The future is an immense challenge that faces the GGGW. How do we predict tomorrow's needs? How to be compatible with not-yet-existing technologies and networks? How to design a network to match future demands from policymakers? "Futureproofing is an opportunity, not a threat", says Werner Kutsch, director general of ICOS. During his presentation at a WMO workshop on the GGGW, Werner Kutsch used the example of the ICOS network design to remind crucial structural points for future-proofing. "ICOS is a bottom-up driven network based on open and FAIR data. We choose the location of our stations for their ability to embrace current and future strategic needs, and we can now provide data from the continent scale to the city scale," explained Werner Kutsch. "ICOS is a dynamic, connected, evolving network. We collaborate actively with the scientific community to update our processes and improve measurement hardware. The ICOS infrastructure collaborates with 24 European research infrastructures and with EOSC. Global and regional initiatives integrate our data. We participate in knowledge-transfer projects, such as KADI, to share our experience and best practices beyond Europe. ICOS is a flexible, inclusive, connected and compatible network," Werner Kutsch concluded.
The reliability of in situ measurements is crucial for the measurement-to-model chain
Ensuring consistency will be crucial for the credibility of the future GGGW. During his presentation at the October WMO workshop, Armin Jordan, head of ICOS Flask and Calibration Laboratory, insisted on the importance of data validity and its downstream impact on the measurement-to-model chain. "Consistency is a real concern for any measurement network," explains Armin Jordan. "Having a network of measuring stations is great, but how to ensure the validity of collected data? At ICOS, we developed a flask measurement comparison process that ensures maximal network consistency, keeping variations under 0.03 ppm". The flask system flow is entirely automatised, with hourly samples tested, allowing for a fast response in case of a detected anomaly. "Quality control, permanent monitoring and addressing anomalies are vital for the viability of a measurement network," reminded Armin Jordan. "Especially at the scale aimed at by the future GGGW."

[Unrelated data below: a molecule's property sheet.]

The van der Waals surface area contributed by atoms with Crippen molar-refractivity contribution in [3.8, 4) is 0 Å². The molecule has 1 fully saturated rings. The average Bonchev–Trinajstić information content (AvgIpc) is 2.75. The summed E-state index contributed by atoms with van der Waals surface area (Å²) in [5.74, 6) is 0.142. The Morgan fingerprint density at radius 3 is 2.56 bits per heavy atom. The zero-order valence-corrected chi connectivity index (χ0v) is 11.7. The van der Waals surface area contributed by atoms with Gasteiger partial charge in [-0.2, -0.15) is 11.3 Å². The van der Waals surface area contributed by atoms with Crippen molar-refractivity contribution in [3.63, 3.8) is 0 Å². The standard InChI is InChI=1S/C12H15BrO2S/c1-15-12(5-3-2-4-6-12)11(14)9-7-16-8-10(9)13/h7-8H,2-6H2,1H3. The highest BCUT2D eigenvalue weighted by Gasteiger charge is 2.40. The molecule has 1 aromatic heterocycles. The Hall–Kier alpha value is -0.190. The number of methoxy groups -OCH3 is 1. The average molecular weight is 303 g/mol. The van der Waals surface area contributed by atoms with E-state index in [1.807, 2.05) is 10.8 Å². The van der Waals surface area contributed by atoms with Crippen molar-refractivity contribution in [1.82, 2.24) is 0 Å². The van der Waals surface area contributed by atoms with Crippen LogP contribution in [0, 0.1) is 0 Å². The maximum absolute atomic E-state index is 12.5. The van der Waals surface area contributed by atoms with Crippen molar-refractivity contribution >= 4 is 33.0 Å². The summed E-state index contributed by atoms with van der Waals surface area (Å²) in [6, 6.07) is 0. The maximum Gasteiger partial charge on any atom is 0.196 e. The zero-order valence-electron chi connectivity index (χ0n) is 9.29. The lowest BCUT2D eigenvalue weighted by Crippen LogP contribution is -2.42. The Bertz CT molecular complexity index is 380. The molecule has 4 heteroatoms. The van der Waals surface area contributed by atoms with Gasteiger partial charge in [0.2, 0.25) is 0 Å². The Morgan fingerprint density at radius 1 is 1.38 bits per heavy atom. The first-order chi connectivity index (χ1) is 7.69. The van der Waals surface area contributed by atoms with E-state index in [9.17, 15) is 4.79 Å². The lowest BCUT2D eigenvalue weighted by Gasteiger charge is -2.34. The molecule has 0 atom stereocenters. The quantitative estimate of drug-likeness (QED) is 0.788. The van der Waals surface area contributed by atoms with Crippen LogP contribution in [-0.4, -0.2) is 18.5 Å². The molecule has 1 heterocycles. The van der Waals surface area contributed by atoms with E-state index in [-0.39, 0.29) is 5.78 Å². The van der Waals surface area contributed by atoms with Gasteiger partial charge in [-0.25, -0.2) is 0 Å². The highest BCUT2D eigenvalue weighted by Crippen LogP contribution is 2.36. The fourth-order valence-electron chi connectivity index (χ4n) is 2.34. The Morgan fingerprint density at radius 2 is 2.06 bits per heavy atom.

Improvement of the in situ network is essential to sustain global ambitions
Knowledge gaps have a massive impact on the data value chain. It is more evident in some domains, such as ocean observations. "We need to improve how we collect ocean data. Existing networks should be maintained to keep them dense and alive to avoid losing precious resources," reminded Meike Becker, principal investigator of the ICOS Ocean stations Tukuma Arctica and Nuka Arctica and chair of the ICOS Ocean Station Assembly. "We need to address knowledge gaps from undersampled regions. We also need to expand what we observe in oceans beyond pCO2 and monitor new parameters such as atmospheric carbon dioxide (CO2), methane (CH4) and nitrous dioxide (N2O). We must understand air-sea fluxes and how the surface-to-bottom circulation works and impacts ocean biology. And to achieve all of that, we need investments, not just funding."
Technology also has a pivotal role in sustaining the GGGW's global ambitions. Using autonomous platforms could contribute to gathering data from hard-to-access ocean areas where no previous observations were made, explained Meike Becker. Sensors, another crucial piece in the in situ observations technological kit, are vital elements of the measurement-to-model chain, reminded Lukas Emmenegger, principal investigator of the ICOS station Jungfraujoch. But no matter how packed with technology or how advanced they are, sensors are not the only answer for a better network. "Sensors need to be fit for purpose,” said Lukas Emmenegger. “Their cost, maintenance, and ease of use are as important as their technical capacities. Low-cost sensors don't necessarily mean a low-cost network."
But most importantly, the operational success of an observation network relies on its people. "The ICOS network exists through the unsung superheroes of climate science," reminded Meike Becker. "Data are people. We need superheroes to clean, calibrate, verify, fix, correct, and improve instruments and processes. We need superheroes in the field and the lab to produce the best data. And no technology can replace this," she concluded.